Improved processes for less costs

Jan 8, 2018

For Industrieservice Schach, working with SICK as a one-stop supplier is paying dividends both technically and financially. Based in Nürtingen, Germany, the company uses state-of-the-art sensor technology in its membrane filter winding machines. This includes high-precision thickness and position sensors, opto-electronic detection and rotative displacement sensors, easy-to-integrate pressure and temperature sensors, as well as certified safety door switches and light curtains.


The membrane filter winding machines from Schach use state-of-the-art sensor technology.


Schach makes a smart move: Sensor performance advances, sensor costs retreat

Industrieservice Schach’s machines and plants for manufacturing tubular membranes demonstrate just how strong an impact a broad portfolio of innovative sensors for automation engineering and safety technology can have. “With SICK’s help, not only were we able to identify improved technical solutions for several machine applications, but we were also able to reduce costs attributable to sensors in machinery by around 75 percent overall through better product selections”, explains company owner Hans Schach. “And that’s not even factoring in the new safety technology. What’s more, everything now comes from a single source. Comprehensive advice is provided for all the machinery’s automation functions, which in some cases enables significant optimizations and substantially reduces the risks associated with delivery logistics.” For Schach, the reliability of the sensors is another decisive advantage, since manufacturing tubular filter elements – used for turbidity filtration in waste water treatment or in the production of beverages, for example – is a process that demands the very highest standards of quality from the end product.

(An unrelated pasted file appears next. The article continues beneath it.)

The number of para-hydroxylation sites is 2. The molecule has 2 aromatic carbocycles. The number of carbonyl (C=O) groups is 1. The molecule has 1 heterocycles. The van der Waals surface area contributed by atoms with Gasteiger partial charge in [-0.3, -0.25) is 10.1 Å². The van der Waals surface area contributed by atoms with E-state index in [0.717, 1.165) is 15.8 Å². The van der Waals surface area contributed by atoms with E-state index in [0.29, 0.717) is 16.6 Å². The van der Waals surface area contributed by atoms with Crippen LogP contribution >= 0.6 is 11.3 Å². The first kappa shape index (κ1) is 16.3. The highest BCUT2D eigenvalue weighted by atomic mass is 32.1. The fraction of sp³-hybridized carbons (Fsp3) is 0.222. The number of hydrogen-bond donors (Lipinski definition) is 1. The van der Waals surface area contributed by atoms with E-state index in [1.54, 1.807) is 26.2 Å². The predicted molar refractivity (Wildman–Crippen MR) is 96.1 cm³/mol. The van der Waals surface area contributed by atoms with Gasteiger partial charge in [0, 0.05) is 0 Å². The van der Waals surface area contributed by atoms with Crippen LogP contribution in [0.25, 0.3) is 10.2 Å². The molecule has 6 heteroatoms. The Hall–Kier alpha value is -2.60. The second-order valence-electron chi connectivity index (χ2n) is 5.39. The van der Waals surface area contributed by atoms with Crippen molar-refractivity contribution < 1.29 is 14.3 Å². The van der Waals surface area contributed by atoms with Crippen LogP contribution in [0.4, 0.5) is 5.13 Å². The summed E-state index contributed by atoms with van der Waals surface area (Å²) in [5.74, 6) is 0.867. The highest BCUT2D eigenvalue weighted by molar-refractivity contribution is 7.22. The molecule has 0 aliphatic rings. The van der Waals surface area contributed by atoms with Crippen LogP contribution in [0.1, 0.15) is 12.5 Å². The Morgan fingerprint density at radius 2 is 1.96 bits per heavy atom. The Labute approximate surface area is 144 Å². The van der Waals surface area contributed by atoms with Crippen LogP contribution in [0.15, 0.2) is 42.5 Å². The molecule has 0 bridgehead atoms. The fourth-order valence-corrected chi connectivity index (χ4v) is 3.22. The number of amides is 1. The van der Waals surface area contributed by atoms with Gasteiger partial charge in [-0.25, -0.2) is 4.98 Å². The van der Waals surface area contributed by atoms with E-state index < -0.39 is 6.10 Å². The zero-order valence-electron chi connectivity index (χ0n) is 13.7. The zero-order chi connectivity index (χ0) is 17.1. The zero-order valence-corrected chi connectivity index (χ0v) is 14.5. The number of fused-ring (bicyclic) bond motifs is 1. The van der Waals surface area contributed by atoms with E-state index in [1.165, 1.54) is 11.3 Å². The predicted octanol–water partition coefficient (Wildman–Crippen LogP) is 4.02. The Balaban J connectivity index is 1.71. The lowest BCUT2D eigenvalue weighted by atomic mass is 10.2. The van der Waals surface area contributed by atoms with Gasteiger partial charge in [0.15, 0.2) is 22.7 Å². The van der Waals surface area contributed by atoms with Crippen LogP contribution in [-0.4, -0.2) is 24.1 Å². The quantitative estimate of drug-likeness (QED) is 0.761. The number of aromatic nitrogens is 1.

Eyüp Ergün (left) and Hans Schach (right)


Around 380 filter tubes measuring five millimeters in diameter are inserted in bundles inside 10” pipes made from fiber-reinforced plastic. This is carried out by the manufacturer of the filter elements for the process plants. It only takes a single defective tube to stop the entire cross-flow filter module from working, and this in turn leads to rejects. “That is why Schach believes it is vital to use not only automated tube production techniques, but also quality methods that are automated and can be documented – covering both machine processes and the finished product”, explains Eyüp Ergün, Field Sales at SICK. Some examples of particularly critical areas are keeping the thickness of non-woven material constant or controlling pressure and temperature with precision when applying polymer. In addition to the burst pressure or tensile test benches that can potentially be integrated, various sensor types are able to provide quality assurance in the process itself. At the same time, it is important to deliver solutions for various detection, positioning, and measuring tasks, which enable the machine to adapt automatically to the product being manufactured. As a result, almost a dozen sensors with a variety of operating principles and functions are used in the machinery.


Displacement sensors from the OD Mini product family are used for detecting the material thickness.


Membrane filter technology ready for yet more innovations

Industrieservice Schach’s machines and complete plants used for manufacturing tubular membranes have been met with great interest in the field of waste water technology. With sensor technology that is both innovative and deployed in intelligent ways, filter element production is guaranteed to be not only technically efficient and cost-effective, but also a high-quality, transparent process that can be documented. What’s more, the Nürtingen-based company is already looking ahead to two areas that will become vital in the future. One of these involves implementing layer thickness measurement inside tubes, which will enable the company to provide a fully rounded quality concept. The other will see it processing new polymers into membranes – which, for the first time, will enable hormones and antibiotics to be filtered out of waste water along with other impurities. The right machine technology – including the ideal sensors from both a technical and financial perspective – is already at hand. All that remains is to adapt it for these tasks.